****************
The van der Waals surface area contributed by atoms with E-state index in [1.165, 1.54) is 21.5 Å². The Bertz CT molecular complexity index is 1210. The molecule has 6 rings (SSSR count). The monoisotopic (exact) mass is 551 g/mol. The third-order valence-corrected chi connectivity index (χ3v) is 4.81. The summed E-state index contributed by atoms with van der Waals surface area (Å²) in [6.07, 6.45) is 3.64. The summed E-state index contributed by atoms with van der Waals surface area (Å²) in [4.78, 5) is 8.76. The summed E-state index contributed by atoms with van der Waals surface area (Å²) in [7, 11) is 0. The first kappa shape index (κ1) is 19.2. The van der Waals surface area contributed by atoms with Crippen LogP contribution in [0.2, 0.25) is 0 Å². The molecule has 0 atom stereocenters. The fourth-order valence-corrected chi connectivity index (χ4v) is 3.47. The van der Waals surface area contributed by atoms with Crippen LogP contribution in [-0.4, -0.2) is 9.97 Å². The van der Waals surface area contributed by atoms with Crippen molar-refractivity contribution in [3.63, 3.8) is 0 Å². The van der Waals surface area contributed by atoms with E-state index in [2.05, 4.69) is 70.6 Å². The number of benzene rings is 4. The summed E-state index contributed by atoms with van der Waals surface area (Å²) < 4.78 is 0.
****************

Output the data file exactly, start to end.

The van der Waals surface area contributed by atoms with E-state index in [1.165, 1.54) is 21.5 Å². The Bertz CT molecular complexity index is 1210. The molecule has 6 rings (SSSR count). The monoisotopic (exact) mass is 551 g/mol. The third-order valence-corrected chi connectivity index (χ3v) is 4.81. The summed E-state index contributed by atoms with van der Waals surface area (Å²) in [6.07, 6.45) is 3.64. The summed E-state index contributed by atoms with van der Waals surface area (Å²) in [4.78, 5) is 8.76. The summed E-state index contributed by atoms with van der Waals surface area (Å²) in [7, 11) is 0. The first kappa shape index (κ1) is 19.2. The van der Waals surface area contributed by atoms with Crippen LogP contribution in [0.2, 0.25) is 0 Å². The molecule has 0 atom stereocenters. The fourth-order valence-corrected chi connectivity index (χ4v) is 3.47. The van der Waals surface area contributed by atoms with Crippen LogP contribution in [-0.4, -0.2) is 9.97 Å². The van der Waals surface area contributed by atoms with Crippen molar-refractivity contribution in [3.63, 3.8) is 0 Å². The van der Waals surface area contributed by atoms with E-state index in [2.05, 4.69) is 70.6 Å². The number of benzene rings is 4. The summed E-state index contributed by atoms with van der Waals surface area (Å²) < 4.78 is 0.